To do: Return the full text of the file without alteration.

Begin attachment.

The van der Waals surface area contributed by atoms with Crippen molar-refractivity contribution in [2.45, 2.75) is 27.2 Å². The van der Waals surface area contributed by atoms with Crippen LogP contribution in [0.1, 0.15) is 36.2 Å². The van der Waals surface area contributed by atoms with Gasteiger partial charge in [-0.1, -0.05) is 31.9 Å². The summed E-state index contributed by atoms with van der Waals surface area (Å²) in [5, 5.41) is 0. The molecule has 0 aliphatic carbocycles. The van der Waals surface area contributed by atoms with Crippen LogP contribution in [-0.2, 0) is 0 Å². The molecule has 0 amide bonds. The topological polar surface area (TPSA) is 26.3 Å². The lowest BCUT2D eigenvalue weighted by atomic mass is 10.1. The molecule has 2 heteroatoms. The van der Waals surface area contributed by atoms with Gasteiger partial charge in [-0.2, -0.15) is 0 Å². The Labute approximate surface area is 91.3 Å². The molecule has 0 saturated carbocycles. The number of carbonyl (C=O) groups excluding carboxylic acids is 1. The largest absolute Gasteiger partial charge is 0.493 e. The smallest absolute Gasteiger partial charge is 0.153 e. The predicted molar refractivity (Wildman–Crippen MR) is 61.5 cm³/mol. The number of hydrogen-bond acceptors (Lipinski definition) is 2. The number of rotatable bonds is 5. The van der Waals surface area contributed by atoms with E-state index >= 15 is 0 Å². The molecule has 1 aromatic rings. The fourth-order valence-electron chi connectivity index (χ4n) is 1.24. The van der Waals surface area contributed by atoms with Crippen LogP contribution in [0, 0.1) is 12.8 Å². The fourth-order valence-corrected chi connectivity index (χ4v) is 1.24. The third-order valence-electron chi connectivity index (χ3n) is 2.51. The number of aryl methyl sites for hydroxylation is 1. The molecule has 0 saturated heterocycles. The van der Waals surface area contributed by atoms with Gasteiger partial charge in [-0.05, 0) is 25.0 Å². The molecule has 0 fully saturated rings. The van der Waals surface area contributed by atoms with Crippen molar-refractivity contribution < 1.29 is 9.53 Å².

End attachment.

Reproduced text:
The van der Waals surface area contributed by atoms with Crippen molar-refractivity contribution in [2.45, 2.75) is 27.2 Å². The van der Waals surface area contributed by atoms with Crippen LogP contribution in [0.1, 0.15) is 36.2 Å². The van der Waals surface area contributed by atoms with Gasteiger partial charge in [-0.1, -0.05) is 31.9 Å². The summed E-state index contributed by atoms with van der Waals surface area (Å²) in [5, 5.41) is 0. The molecule has 0 aliphatic carbocycles. The van der Waals surface area contributed by atoms with Crippen LogP contribution in [-0.2, 0) is 0 Å². The molecule has 0 amide bonds. The topological polar surface area (TPSA) is 26.3 Å². The lowest BCUT2D eigenvalue weighted by atomic mass is 10.1. The molecule has 2 heteroatoms. The van der Waals surface area contributed by atoms with Gasteiger partial charge in [-0.2, -0.15) is 0 Å². The Labute approximate surface area is 91.3 Å². The molecule has 0 saturated carbocycles. The number of carbonyl (C=O) groups excluding carboxylic acids is 1. The largest absolute Gasteiger partial charge is 0.493 e. The smallest absolute Gasteiger partial charge is 0.153 e. The predicted molar refractivity (Wildman–Crippen MR) is 61.5 cm³/mol. The number of hydrogen-bond acceptors (Lipinski definition) is 2. The number of rotatable bonds is 5. The van der Waals surface area contributed by atoms with E-state index >= 15 is 0 Å². The molecule has 1 aromatic rings. The fourth-order valence-electron chi connectivity index (χ4n) is 1.24. The van der Waals surface area contributed by atoms with Crippen LogP contribution in [0, 0.1) is 12.8 Å². The fourth-order valence-corrected chi connectivity index (χ4v) is 1.24. The third-order valence-electron chi connectivity index (χ3n) is 2.51. The number of aryl methyl sites for hydroxylation is 1. The molecule has 0 saturated heterocycles. The van der Waals surface area contributed by atoms with Gasteiger partial charge in [-0.05, 0) is 25.0 Å². The molecule has 0 fully saturated rings. The van der Waals surface area contributed by atoms with Crippen molar-refractivity contribution < 1.29 is 9.53 Å².